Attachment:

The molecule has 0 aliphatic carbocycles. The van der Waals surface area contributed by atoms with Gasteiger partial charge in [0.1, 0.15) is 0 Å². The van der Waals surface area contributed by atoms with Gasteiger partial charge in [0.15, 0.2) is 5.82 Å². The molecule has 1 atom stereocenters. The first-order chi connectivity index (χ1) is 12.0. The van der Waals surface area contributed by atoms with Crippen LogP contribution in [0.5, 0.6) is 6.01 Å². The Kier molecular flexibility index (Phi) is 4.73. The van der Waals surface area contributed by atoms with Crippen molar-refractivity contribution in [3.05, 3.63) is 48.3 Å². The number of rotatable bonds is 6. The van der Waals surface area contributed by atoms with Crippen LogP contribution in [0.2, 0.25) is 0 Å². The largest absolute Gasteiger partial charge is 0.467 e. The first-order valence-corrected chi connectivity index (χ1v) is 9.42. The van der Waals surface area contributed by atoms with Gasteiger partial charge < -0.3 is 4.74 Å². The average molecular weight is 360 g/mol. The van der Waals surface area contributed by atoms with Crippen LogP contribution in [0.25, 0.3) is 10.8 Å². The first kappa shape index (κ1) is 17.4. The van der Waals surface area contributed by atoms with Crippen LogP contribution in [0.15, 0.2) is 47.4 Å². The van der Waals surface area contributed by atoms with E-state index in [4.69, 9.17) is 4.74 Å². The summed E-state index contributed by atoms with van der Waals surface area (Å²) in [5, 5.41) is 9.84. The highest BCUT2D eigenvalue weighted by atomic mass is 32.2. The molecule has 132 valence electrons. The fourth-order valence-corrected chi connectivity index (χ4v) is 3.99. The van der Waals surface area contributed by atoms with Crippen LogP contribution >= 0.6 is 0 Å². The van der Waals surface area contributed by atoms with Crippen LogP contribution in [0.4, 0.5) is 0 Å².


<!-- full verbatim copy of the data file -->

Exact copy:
The molecule has 0 aliphatic carbocycles. The van der Waals surface area contributed by atoms with Gasteiger partial charge in [0.1, 0.15) is 0 Å². The van der Waals surface area contributed by atoms with Gasteiger partial charge in [0.15, 0.2) is 5.82 Å². The molecule has 1 atom stereocenters. The first-order chi connectivity index (χ1) is 12.0. The van der Waals surface area contributed by atoms with Crippen LogP contribution in [0.5, 0.6) is 6.01 Å². The Kier molecular flexibility index (Phi) is 4.73. The van der Waals surface area contributed by atoms with Crippen molar-refractivity contribution in [3.05, 3.63) is 48.3 Å². The number of rotatable bonds is 6. The van der Waals surface area contributed by atoms with Crippen LogP contribution in [0.2, 0.25) is 0 Å². The largest absolute Gasteiger partial charge is 0.467 e. The first-order valence-corrected chi connectivity index (χ1v) is 9.42. The van der Waals surface area contributed by atoms with Gasteiger partial charge < -0.3 is 4.74 Å². The average molecular weight is 360 g/mol. The van der Waals surface area contributed by atoms with Crippen LogP contribution in [0.25, 0.3) is 10.8 Å². The first kappa shape index (κ1) is 17.4. The van der Waals surface area contributed by atoms with Crippen LogP contribution in [0.15, 0.2) is 47.4 Å². The van der Waals surface area contributed by atoms with E-state index in [4.69, 9.17) is 4.74 Å². The summed E-state index contributed by atoms with van der Waals surface area (Å²) in [5, 5.41) is 9.84. The highest BCUT2D eigenvalue weighted by atomic mass is 32.2. The molecule has 132 valence electrons. The fourth-order valence-corrected chi connectivity index (χ4v) is 3.99. The van der Waals surface area contributed by atoms with Crippen LogP contribution >= 0.6 is 0 Å². The van der Waals surface area contributed by atoms with Crippen LogP contribution in [0.4, 0.5) is 0 Å².